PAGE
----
60 – Hannibal

After nine years of waiting, finally the sequel to The Silence of the Lambs is upon us, descending for the masses to devour. The director this time is Ridley Scott, the Moses bringing to us this feast of horror that updates the characters of Special FBI Agent Clarice Starling and Hannibal Lecter.

Gone is Silence director Jonathan Demme and screenwriter Ted Tally and star Jodie Foster, all of whom passed on this adaptation of Thomas Harris’ book. Some had better things to do, some objected to the violence in the book-sequel. In any event, the fact that these principles passed is no small item.

Julianne Moore takes on the role of Starling, the then-rookie FBI agent who worked with the serial killer Lecter to trap another killer, named Buffalo Bill. When Hannibal begins, Starling is disgraced in a botched raid and is suspended by her idiot supervisers. Stop me if you’ve seen this before: Dedicated law-enforcement official plays by the rules and is blamed when someone else ignores their orders. Yep, it’s a cliche. While Starling is suspended, she slowly becomes re-involved in the Lecter case, which ended in the last movie with him on a plane to who-knows-where. What’s he been up to all these years?

There aren’t nearly as many twists and turns in Hannibal as there were in Silence of the Lambs. Oh sure, you might say, but you can’t hold up the sequel to the standards of the original. Not entirely, true, but I also can’t completely disregard the original, since the sequel plays off it so often.

By now you’ve heard about the gore factor. By now, some of your friends might have told you what makes the movie so disgustingly gory. I won’t go into that here, though, just in case you haven’t heard. But I will say this: the gore you see isn’t particularly scary, just gross. There’s a big difference, and sadly the screenwriters couldn’t see it. In the original, and in many truly scary movies, the anticipation was scarier than the reality. You can show me a bloody corpse, sure, but show me our protagonist walking up to that corpse’s sarcophagus, step by stealthy step, with no music, just the sounds of her feet on the stones… and I’m scared to death. Silence did this; Hannibal does not.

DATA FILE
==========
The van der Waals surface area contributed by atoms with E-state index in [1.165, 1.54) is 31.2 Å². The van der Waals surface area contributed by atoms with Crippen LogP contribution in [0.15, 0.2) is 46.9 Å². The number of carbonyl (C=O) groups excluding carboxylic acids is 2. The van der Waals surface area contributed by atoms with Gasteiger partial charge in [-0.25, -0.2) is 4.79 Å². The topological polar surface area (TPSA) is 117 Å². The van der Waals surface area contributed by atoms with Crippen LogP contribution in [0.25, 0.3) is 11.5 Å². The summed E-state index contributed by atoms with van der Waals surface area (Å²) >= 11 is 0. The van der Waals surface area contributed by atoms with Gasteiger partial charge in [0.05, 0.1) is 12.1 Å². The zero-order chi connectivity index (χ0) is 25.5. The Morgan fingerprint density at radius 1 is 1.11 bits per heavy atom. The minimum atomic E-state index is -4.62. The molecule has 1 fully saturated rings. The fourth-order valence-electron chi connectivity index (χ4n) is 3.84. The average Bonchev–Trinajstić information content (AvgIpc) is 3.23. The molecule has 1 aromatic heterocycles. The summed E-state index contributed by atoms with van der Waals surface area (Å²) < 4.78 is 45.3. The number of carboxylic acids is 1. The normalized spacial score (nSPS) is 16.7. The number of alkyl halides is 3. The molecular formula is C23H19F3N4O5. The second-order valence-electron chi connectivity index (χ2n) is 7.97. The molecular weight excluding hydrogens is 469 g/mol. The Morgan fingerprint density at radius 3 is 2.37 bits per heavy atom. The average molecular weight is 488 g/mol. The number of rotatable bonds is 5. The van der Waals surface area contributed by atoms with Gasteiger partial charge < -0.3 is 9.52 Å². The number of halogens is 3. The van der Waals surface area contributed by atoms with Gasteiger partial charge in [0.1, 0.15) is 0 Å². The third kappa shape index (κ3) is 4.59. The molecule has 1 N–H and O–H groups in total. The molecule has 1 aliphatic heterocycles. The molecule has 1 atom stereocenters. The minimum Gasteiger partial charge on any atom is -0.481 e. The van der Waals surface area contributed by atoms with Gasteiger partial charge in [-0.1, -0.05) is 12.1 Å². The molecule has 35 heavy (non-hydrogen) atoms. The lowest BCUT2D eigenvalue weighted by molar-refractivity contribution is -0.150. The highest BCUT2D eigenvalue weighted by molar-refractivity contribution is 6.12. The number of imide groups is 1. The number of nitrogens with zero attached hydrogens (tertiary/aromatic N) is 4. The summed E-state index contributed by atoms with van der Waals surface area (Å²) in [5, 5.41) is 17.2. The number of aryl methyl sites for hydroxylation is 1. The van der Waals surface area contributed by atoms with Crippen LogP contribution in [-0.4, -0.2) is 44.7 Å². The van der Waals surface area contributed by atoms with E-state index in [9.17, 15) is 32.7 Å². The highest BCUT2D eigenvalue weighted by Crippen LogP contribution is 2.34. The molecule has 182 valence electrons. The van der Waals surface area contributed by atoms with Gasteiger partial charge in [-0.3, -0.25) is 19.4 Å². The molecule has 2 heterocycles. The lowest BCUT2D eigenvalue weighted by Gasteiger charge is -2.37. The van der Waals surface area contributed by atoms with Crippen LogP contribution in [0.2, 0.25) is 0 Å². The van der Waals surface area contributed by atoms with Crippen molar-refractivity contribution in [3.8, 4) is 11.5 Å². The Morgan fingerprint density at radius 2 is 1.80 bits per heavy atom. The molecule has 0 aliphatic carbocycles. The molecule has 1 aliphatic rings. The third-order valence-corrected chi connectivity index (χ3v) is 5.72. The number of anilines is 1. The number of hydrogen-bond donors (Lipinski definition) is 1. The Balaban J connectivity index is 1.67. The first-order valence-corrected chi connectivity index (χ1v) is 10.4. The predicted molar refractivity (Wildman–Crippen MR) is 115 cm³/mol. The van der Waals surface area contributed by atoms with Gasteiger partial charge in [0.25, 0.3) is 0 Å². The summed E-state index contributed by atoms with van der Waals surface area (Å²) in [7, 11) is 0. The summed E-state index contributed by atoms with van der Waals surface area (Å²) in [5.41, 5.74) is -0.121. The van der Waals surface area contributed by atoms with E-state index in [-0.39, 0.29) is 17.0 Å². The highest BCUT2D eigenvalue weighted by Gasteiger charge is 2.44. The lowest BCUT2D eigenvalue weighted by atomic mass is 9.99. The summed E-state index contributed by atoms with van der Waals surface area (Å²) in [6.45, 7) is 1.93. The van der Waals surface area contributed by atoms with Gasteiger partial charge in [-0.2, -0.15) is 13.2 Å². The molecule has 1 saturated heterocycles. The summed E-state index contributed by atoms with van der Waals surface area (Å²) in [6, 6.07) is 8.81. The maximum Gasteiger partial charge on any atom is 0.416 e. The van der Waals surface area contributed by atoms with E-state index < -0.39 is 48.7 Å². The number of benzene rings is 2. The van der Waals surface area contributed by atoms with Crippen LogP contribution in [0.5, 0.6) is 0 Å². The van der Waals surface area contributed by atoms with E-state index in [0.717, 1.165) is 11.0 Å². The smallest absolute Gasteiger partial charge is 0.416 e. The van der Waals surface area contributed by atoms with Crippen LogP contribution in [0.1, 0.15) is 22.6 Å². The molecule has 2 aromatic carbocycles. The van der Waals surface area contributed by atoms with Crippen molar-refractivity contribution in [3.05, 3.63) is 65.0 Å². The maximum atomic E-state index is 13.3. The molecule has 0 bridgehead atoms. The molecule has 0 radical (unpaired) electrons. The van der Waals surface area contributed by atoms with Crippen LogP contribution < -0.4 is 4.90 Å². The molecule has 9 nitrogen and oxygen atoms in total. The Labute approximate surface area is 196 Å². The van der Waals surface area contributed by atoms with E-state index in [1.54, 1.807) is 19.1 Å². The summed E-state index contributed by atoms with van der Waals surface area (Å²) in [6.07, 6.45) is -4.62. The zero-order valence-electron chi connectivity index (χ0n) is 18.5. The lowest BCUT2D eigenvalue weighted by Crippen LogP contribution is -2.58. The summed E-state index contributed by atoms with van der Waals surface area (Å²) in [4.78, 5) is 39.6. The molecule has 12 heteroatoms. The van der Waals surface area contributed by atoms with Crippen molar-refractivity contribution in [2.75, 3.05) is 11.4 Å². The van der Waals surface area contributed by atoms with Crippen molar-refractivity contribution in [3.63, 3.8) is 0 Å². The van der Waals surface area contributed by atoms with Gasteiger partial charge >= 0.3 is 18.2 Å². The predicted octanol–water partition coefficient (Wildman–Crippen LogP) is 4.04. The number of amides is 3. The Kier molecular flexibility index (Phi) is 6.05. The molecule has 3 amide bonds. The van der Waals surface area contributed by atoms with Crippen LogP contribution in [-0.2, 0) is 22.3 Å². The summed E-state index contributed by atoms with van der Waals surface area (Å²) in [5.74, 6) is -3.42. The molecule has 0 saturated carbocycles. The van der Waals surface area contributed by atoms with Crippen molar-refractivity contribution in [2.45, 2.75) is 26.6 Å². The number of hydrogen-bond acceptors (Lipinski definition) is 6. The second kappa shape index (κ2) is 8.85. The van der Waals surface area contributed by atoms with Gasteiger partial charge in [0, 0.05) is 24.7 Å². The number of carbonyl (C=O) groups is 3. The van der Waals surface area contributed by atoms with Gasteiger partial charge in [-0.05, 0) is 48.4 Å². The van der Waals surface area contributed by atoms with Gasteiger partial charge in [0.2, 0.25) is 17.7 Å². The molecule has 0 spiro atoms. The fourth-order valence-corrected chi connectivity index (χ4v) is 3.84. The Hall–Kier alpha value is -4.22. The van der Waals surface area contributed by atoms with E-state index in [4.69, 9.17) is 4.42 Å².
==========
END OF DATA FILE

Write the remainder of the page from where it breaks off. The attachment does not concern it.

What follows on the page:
Moore herself is a liability here, too. Sure, any actress would love this role. And sure, if you asked her, Moore would say she didn’t think she was replacing Foster, that she doesn’t feel the pressure of following an Oscar-winning performance. That’s hogwash, of course. And while Foster brought a sort of smoldering naivete to the role, curious but intelligent, solid but wavering in her own humanity, Moore cannot. It’s not her fault entirely, though. The character is about as deep as a puddle.

She’s not surrounded by the finest characters, either. Yes, Anthony Hopkins is great; he should be, it’s his role. But Ray Liotta as Starling’s RBI tormentor was way, way, way over the top. Remember that disgrace I wrote about earlier? Guess which character plays it off so that Starling’s the screwup? Yes, Liotta’s Paul. Why? I don’t know. Something about Your Bosses Never Believe You – and it looks as if that goes double if you’re a female. Never mind if you’ve put in 10 years as a straight-arrow agent; apparently, even if you do things by the book you’re wrong. Goodbye, Father Logic!

And the movie is so SLOW! Sometimes it’s a good idea to have slow moments, kind of like the anticipation moments in Silence. But this slowness wasn’t leading up to anything! There are just minutes of deadening silence in which nothing happens. There was enough boredom in this movie to put an entire preschool of hyperactive kids to sleep for a year. Chess matches had more action.

Silence had both horror and action. It had a robust plot supported by phenomenal performances. Hannibal has an interesting story, but it had at least one superfluous plot. It had no action and very little horror – and that horror was practically spelled out to you before it got there! Scott appears to have no idea how to stage a horror/action film – he was either moving things along incongruosly and incoherently, or he brought them to an immediate inexplicable standstill. Every ounce of excitement that had existed in Silence was completely evaporated.

For a movie with such a nice budget and all the backing in the world (not to mention all the great word-of-mouth anticipation), this should have been at least a decent movie. I came out of the theater feeling cheated and underwhelmed.

Hannibal: 4


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